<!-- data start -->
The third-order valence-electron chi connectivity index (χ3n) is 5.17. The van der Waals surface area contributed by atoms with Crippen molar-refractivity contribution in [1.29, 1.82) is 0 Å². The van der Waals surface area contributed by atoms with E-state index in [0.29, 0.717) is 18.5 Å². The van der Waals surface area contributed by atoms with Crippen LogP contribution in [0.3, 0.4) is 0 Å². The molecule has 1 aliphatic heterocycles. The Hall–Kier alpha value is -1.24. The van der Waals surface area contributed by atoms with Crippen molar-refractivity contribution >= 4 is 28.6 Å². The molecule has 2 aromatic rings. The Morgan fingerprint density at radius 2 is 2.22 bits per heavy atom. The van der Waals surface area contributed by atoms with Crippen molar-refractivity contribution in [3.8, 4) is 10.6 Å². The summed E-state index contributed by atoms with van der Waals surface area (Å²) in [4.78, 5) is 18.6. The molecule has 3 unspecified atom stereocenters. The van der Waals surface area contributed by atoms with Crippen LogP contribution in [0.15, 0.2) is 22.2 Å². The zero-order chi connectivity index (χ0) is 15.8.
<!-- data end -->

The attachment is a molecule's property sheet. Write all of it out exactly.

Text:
The third-order valence-electron chi connectivity index (χ3n) is 5.17. The van der Waals surface area contributed by atoms with Crippen molar-refractivity contribution in [1.29, 1.82) is 0 Å². The van der Waals surface area contributed by atoms with E-state index in [0.29, 0.717) is 18.5 Å². The van der Waals surface area contributed by atoms with Crippen LogP contribution in [0.3, 0.4) is 0 Å². The molecule has 1 aliphatic heterocycles. The Hall–Kier alpha value is -1.24. The van der Waals surface area contributed by atoms with Crippen molar-refractivity contribution >= 4 is 28.6 Å². The molecule has 2 aromatic rings. The Morgan fingerprint density at radius 2 is 2.22 bits per heavy atom. The van der Waals surface area contributed by atoms with Crippen molar-refractivity contribution in [3.8, 4) is 10.6 Å². The summed E-state index contributed by atoms with van der Waals surface area (Å²) in [4.78, 5) is 18.6. The molecule has 3 unspecified atom stereocenters. The van der Waals surface area contributed by atoms with Crippen LogP contribution in [0.15, 0.2) is 22.2 Å². The zero-order chi connectivity index (χ0) is 15.8.